Author: dhouston

U.S. Supreme Court Signals Abandoning the “Narrow” Interpretation Standard for Overtime Exemptions Suggesting More Employer-Favorable Future Rulings

On April 2, 2018, the Supreme Court issued a ruling with narrow application, but it is significant because it likely signals a “new day” favorable to employers regarding how Fair Labor Standards Act (“FLSA”) is interpreted in the future.  The FLSA, of course, is the law that requires the payment of overtime to “non-exempt” workers.  The decision offers hope that future rulings addressing whether or not employees are properly classified as being “exempt” from the overtime requirement, will be more employer-friendly. Case Background and Ruling The case, Encino Motorcars, LLC v. Navarro, 2018 WL 15668025 (U.S. Apr. 2, 2018), involved the FLSA overtime exemption concerning car dealership workers. Historically, “all car dealership employees,” had been exempt from the FLSA’s overtime requirements under the prior language of the regulations. However, this language was later narrowed to exempt only “any salesman, parts man, or mechanic primarily engaged in selling or servicing automobiles.” As one’s imagination takes over, there are plenty of jobs at car dealerships other than “salesmen, parts men and mechanics.” This leaves room for interpretation, argument, legal costs and ultimately, potential liability where workers are misclassified and as a result, overtime is not properly paid. Again, historically, the more narrow language has been interpreted to not exempt service advisors. That was until 2011 when the Department of Labor issued a new regulation reiterating its original view that the language...

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The Year End/Holiday Celebration in the Era of Reckoning

Who doesn’t enjoy the annual company Holiday Party? Do any of these remind you of an event that you have attended? Employees, relieved of normal workplace stresses and worries, exuberantly extolling a year’s worth of hard-won achievements and desired esprit de corps; Happy workers collectively celebrating year-end bonuses and time off from work, eschewing business attire, dressed and coiffed attractively for the “office party,” sharing Mistletoe Greetings; Owners, managers and executives mingling for “morale” purposes with staff and support team members, freed (for the occasion) from boring “HR Rules” and Company codes; Normal courtesies and inhibitions lowered by the celebratory atmosphere and plentiful Company-provided Holiday Spirits. What could possibly go wrong? The sharp increase in publicized harassment claims is merely the “tip of the (liability) iceberg.” Here are a few practical suggestions for your organization to consider: Harassment. No employer wants to be defending a harassment claim in the current “red hot” environment. And, don’t forget that “hostile environment” claims are not limited to “sexual harassment” – an actionable claim can arise based on any “protected characteristic” or classification. The legal duty to prevent harassment in the workplace likely extends to work sponsored events. Make sure your harassment-avoidance and reporting policies are up-to-date and clearly apply to a “company sponsored event” using state-law appropriate language.  Costume or dress-up events are likely in our view to present a situation where some...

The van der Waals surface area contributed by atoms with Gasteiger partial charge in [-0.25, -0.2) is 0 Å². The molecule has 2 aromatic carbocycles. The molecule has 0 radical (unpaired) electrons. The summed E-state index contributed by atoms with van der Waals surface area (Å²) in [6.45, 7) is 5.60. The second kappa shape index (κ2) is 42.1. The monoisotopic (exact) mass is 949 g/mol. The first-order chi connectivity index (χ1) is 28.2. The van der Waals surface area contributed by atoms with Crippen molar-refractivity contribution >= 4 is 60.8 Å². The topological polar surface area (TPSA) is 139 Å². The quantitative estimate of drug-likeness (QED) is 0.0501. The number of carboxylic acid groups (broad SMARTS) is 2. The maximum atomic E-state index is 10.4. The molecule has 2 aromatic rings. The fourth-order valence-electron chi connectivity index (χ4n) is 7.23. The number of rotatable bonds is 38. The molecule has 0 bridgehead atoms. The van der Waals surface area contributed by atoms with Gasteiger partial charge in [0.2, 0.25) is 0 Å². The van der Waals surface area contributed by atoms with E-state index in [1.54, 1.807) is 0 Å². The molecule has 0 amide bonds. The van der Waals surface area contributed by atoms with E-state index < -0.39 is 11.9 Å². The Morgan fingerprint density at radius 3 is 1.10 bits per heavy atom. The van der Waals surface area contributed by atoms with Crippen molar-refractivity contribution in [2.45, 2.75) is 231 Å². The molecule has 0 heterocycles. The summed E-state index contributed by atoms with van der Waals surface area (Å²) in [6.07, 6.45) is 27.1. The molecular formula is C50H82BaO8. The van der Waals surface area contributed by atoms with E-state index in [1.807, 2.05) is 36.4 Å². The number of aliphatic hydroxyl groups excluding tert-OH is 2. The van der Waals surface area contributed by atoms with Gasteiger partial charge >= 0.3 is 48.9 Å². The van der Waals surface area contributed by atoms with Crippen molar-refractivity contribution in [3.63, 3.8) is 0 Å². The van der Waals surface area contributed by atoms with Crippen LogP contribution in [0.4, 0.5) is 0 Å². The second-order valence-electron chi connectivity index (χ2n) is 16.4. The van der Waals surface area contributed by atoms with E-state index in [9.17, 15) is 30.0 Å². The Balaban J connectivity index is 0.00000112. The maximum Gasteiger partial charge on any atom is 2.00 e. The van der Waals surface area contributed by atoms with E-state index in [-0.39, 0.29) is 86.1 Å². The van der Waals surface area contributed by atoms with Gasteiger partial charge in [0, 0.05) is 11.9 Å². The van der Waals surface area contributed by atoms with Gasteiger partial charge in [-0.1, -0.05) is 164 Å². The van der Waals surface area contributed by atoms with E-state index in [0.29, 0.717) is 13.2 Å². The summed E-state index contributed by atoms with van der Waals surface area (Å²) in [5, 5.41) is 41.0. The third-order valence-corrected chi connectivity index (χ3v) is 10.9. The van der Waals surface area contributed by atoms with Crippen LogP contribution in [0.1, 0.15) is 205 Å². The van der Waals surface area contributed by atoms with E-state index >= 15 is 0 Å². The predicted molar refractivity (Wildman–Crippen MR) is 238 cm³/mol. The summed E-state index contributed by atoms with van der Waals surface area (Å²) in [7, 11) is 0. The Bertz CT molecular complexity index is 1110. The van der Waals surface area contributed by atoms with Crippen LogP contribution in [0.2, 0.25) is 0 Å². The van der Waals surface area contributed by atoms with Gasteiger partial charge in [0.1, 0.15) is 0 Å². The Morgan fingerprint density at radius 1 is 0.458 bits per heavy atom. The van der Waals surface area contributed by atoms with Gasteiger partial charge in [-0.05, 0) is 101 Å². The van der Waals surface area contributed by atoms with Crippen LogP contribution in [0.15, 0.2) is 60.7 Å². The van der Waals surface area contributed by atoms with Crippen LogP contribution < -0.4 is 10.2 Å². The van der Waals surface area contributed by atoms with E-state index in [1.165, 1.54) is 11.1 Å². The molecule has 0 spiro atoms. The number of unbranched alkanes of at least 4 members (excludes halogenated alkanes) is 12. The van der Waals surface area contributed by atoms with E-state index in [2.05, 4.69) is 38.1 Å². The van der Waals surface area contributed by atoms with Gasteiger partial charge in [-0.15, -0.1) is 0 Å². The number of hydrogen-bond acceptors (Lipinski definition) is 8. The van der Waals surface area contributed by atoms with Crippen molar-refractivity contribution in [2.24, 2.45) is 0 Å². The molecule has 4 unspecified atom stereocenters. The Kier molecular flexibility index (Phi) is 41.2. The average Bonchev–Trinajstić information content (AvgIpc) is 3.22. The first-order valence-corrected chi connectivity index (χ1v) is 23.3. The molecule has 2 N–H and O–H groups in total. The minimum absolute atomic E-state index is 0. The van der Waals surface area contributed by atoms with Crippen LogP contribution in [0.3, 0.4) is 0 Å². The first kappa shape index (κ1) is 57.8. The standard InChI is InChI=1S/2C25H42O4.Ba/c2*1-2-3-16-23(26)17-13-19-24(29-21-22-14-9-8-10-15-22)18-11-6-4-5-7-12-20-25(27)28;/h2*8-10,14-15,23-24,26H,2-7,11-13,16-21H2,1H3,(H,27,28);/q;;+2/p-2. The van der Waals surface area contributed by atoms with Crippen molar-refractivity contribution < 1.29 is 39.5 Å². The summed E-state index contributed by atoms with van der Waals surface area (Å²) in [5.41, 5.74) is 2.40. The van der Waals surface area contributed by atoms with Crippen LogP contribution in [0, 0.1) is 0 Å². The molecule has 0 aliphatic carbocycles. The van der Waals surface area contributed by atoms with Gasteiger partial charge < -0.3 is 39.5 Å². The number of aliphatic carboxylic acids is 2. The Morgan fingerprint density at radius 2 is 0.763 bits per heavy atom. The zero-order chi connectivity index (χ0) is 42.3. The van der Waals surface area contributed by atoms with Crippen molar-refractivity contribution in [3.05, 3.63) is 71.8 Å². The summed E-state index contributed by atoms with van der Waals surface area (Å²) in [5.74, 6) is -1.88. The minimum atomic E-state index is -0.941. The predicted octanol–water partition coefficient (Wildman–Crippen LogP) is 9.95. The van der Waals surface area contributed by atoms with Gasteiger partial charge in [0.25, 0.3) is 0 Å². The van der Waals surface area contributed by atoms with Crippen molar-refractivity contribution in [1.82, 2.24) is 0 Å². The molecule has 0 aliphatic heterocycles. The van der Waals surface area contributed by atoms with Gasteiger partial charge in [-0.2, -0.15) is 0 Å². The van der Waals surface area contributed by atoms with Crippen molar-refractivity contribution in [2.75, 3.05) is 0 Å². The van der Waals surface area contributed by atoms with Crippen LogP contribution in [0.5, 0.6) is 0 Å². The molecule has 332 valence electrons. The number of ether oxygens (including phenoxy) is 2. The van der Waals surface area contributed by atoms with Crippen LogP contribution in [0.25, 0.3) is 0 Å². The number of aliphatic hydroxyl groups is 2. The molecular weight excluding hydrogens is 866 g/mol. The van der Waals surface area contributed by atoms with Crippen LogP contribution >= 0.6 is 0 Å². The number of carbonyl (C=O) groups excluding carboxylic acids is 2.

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The HR Blog is published by Dickinson Wright PLLC to inform the public of important developments within the firm and practice areas. The content is informational only and does not constitute legal or professional advice. We encourage you to consult a Dickinson Wright attorney if you have specific questions or concerns relating to any of the topics covered in this blog.

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